The Honours of Scotland, the nation’s crown jewels consisting of crown, sceptre and sword of state

The Stone of Destiny, a symbol of Scottish nationhood

St. Margaret’s Chapel – the oldest surviving building in the City, built in 1130

Mons Meg, the giant cannon that could fire cannonballs weighing 15kg over two miles

Try to time your visit to Edinburgh to coincide with the daily firing of the One O’Clock Gun, a tradition which dates back to 1861, brought from Paris to Edinburgh by businessman John Hewatt. 

Exploring the Historic Old Town

Grassmarket 

After your visit to the castle, explore the Grassmarket area of Edinburgh’s Old Town with its labyrinth of preserved cobblestone streets. The area is a haven of independent merchants, designers, and artisans, offering an array of high-quality gift, clothing, and homeware shops. You will also find an assortment of bars, restaurants, and cafes that cater to all tastes and budgets.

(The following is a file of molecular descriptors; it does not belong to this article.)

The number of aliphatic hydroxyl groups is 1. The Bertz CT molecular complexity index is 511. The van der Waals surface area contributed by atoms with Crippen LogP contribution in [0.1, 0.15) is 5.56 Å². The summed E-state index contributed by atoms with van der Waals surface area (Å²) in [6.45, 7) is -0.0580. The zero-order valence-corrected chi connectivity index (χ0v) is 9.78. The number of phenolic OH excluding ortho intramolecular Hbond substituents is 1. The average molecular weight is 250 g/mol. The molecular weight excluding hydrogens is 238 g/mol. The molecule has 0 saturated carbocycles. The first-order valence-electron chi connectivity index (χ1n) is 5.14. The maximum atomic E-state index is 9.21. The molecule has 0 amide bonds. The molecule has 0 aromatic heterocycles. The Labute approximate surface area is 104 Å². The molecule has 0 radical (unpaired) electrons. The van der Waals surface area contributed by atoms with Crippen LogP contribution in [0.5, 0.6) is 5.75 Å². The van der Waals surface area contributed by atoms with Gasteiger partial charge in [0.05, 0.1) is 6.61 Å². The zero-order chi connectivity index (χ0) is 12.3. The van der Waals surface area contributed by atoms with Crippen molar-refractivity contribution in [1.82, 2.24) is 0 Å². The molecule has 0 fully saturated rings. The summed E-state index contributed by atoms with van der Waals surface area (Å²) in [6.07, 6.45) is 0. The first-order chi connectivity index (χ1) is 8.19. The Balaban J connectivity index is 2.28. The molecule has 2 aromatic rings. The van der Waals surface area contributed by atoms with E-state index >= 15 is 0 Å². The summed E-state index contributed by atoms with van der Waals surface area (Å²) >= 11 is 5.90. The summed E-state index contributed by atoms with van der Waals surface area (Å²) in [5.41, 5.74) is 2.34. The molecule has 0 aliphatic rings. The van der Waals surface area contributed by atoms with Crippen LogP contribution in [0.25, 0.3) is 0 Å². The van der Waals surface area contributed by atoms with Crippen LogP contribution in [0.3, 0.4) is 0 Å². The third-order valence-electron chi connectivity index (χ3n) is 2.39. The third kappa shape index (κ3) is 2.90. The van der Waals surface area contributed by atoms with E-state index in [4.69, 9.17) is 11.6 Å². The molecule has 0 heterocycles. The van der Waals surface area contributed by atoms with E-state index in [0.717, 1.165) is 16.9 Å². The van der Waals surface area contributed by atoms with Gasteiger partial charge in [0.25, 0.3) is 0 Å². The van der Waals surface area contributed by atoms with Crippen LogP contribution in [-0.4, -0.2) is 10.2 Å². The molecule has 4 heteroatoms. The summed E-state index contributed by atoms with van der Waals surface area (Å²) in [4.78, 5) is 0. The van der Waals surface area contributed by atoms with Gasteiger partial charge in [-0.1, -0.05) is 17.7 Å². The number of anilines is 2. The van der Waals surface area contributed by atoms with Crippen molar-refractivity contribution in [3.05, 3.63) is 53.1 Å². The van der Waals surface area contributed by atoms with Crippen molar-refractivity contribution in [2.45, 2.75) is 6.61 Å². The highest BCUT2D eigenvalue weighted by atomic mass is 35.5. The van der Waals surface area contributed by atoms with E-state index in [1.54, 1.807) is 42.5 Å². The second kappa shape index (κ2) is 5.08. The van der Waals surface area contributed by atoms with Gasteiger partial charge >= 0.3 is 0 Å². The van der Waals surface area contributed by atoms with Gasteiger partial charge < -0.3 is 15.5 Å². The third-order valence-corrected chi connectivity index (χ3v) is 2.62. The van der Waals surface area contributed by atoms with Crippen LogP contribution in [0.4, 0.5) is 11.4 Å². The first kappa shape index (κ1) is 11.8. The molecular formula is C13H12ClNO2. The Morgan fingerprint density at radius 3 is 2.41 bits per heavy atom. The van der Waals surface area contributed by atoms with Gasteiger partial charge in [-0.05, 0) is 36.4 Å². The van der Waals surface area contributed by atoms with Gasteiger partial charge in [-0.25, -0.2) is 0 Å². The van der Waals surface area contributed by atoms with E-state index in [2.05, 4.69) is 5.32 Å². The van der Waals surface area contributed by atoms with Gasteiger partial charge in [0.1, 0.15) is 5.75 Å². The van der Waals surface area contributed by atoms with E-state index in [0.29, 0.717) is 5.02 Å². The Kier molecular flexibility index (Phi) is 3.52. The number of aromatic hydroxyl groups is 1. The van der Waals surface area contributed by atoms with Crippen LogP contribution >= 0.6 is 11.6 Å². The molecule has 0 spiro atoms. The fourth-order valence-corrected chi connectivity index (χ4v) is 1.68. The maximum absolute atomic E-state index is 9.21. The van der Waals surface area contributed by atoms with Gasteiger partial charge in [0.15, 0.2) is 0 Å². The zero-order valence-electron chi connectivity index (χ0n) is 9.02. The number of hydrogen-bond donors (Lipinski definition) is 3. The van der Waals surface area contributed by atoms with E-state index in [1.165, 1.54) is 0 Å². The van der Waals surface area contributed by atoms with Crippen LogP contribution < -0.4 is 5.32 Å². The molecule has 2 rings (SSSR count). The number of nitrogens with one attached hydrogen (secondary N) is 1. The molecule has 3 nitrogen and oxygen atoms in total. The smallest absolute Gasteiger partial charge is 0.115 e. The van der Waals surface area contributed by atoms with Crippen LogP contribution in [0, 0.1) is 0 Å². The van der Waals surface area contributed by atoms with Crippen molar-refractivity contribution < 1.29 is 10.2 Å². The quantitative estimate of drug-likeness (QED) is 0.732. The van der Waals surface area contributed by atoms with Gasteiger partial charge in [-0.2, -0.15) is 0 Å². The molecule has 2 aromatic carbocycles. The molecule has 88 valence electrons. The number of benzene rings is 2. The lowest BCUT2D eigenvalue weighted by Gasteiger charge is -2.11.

This historic area dates back to the early 15th century, evolving from a bustling marketplace for horses and cattle into a hub for various merchants and artisans. Over the centuries, it played a significant role in the city’s story, from hosting public executions to serving as a central location for social gatherings and celebrations. During the 18th century, the Grassmarket Area garnered notoriety for its vibrant pub culture, attracting poets, writers, and intellectuals. 

Edinburgh Itinerary Three Days Fleshmarket

Grassmarket in Literature

Several famous authors have taken inspiration from Grassmarket’s distinctive atmosphere. Sir Walter Scott’s “The Heart of Midlothian” depicts the Grassmarket’s role as a site for public executions, vividly portraying the emotional turmoil and societal complexities surrounding them. 

Ian Rankin’s Crime Novels

Contemporary authors have also used Grassmarket as a backdrop for their works. Ian Rankin, a master of contemporary crime fiction, uses Grassmarket as a recurring setting throughout his work. In his “Inspector Rebus” series, Rankin weaves Grassmarket into the fabric of his plots, using its atmospheric streets and labyrinthine alleys as a backdrop for gritty crime investigations and exploring the dark criminal underbelly of the area.